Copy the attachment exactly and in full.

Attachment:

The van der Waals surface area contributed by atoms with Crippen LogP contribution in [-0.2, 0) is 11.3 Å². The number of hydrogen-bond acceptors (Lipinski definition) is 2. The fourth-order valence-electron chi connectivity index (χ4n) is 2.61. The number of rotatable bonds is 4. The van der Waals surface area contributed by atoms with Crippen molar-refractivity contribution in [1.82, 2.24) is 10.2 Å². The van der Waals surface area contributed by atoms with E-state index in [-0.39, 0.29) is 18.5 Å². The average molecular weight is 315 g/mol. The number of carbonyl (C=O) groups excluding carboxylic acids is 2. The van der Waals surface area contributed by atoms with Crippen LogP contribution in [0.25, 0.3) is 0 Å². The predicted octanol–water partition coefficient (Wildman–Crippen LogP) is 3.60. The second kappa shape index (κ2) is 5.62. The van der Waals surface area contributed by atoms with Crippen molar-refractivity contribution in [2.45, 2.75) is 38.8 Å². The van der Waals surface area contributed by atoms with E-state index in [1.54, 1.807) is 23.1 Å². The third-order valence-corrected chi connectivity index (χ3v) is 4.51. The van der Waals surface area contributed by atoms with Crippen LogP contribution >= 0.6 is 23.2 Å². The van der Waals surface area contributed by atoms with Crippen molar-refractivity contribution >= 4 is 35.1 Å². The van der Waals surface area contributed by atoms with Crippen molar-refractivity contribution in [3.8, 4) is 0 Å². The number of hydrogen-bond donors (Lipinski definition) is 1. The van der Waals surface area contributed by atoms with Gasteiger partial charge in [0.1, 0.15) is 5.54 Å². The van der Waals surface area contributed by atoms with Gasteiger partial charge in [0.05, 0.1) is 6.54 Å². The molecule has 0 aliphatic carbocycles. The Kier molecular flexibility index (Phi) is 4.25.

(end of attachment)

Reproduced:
The van der Waals surface area contributed by atoms with Crippen LogP contribution in [-0.2, 0) is 11.3 Å². The number of hydrogen-bond acceptors (Lipinski definition) is 2. The fourth-order valence-electron chi connectivity index (χ4n) is 2.61. The number of rotatable bonds is 4. The van der Waals surface area contributed by atoms with Crippen molar-refractivity contribution in [1.82, 2.24) is 10.2 Å². The van der Waals surface area contributed by atoms with E-state index in [-0.39, 0.29) is 18.5 Å². The average molecular weight is 315 g/mol. The number of carbonyl (C=O) groups excluding carboxylic acids is 2. The van der Waals surface area contributed by atoms with Crippen LogP contribution in [0.25, 0.3) is 0 Å². The predicted octanol–water partition coefficient (Wildman–Crippen LogP) is 3.60. The second kappa shape index (κ2) is 5.62. The van der Waals surface area contributed by atoms with Crippen molar-refractivity contribution in [2.45, 2.75) is 38.8 Å². The van der Waals surface area contributed by atoms with E-state index in [1.54, 1.807) is 23.1 Å². The third-order valence-corrected chi connectivity index (χ3v) is 4.51. The van der Waals surface area contributed by atoms with Crippen LogP contribution >= 0.6 is 23.2 Å². The van der Waals surface area contributed by atoms with Crippen molar-refractivity contribution >= 4 is 35.1 Å². The van der Waals surface area contributed by atoms with Crippen molar-refractivity contribution in [3.8, 4) is 0 Å². The number of hydrogen-bond donors (Lipinski definition) is 1. The van der Waals surface area contributed by atoms with Gasteiger partial charge in [0.1, 0.15) is 5.54 Å². The van der Waals surface area contributed by atoms with Gasteiger partial charge in [0.05, 0.1) is 6.54 Å². The molecule has 0 aliphatic carbocycles. The Kier molecular flexibility index (Phi) is 4.25.